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Caribbean Cruising – Haiti & Jamaica | Royal Caribbean

It’s not often that you can claim to have woken up in a different country four days in a row but that’s exactly what happened when Adam and I took to the seas and embarked on our first full length cruise, courtesy of Royal Caribbean. A quick plane ride (please note the sarcasm as this plane […]

Throwback Thursday – Kenan & Kel

posted by on 31/07/2014

Traditionally at Y&Y, on Thursdays we throwback to tunes that deserve to be remembered. But now we’re widening the net and taking you back, way back, back into time with not just music, but fashion, films, cultural moments and movements from yester-year. We’ll reminisce on the good old days (damn, we’re getting old) or talk about things that need to stay in the past. Welcome to the remixed #throwbackthursday.

I’m taking the reigns on the first one, throwing back to two young men who were a massive part of my childhood.

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Kenan & Kel were a regular after-school fixture in my household. Kel Mitchell was probably one of my first crushes – though I didn’t recognise it as such then.

The series started on Nickelodeon in 1996 – eighteen years ago. It was such a moment in our house that one of my little sister’s earliest phrases was “who loves orange soda…?” – at nearly 19, she’s just made it on the right side of this meme. Though it felt like it lasted even longer, it ran for four seasons – until 2000. They weren’t just massive in my house – (late) 80s and 90s babies around the world still know all the words to that infamous Coolio intro. Their franchise was strong enough for them to create a successful film – Good Burger.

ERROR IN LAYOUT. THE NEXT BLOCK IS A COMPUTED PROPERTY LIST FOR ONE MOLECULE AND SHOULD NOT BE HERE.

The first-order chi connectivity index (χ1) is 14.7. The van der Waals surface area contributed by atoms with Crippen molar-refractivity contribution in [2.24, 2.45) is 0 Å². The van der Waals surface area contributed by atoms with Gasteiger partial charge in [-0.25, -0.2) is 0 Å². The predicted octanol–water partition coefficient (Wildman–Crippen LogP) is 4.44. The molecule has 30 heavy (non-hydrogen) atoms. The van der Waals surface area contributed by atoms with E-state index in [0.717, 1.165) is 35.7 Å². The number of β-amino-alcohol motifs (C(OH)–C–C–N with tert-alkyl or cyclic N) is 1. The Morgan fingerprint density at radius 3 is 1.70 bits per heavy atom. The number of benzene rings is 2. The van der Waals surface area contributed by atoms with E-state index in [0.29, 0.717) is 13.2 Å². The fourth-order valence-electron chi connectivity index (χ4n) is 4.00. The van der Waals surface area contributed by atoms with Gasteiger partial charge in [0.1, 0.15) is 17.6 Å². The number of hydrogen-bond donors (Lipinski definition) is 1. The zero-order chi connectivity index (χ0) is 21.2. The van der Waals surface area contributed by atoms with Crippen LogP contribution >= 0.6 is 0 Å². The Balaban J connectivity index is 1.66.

More importantly, as a cultural moment, it was the first time such positive images on ‘urban’ young Black boys were made mainstream for really young audiences across America and internationally. Yes, Fresh Prince was a family show, but Kenan & Kel was for kids - and these two boys - were positioned as “authentically street” (whatever that means), dressed in “hip hop” attire, and yet, were not dysfunctional – Kenan came from a stable, two-parent home. These boys were playful, regular kids – and the world saw that. They were allowed to be normal, and themselves, and relatable, even if they wore baggy jeans, even if Kenan had little baby locs, and even if their bedrooms (studio sets) were covered with pictures of Lisa Monet, Michael Jordan and Malcolm X.

After the series ended, unfortunately the guys went their separate ways with a pretty public fall out. Kenan Thompson is now a regular face on SNL, while Kel Mitchell does regular tidbits on the Black Hollywood scene.

Shame, as I could have envisaged them as a bad-ass comedy duo still killing it way into their thirties. While that wasn’t to be, get nostalgic with me and throwback to your younger-years with this episode from the first season:

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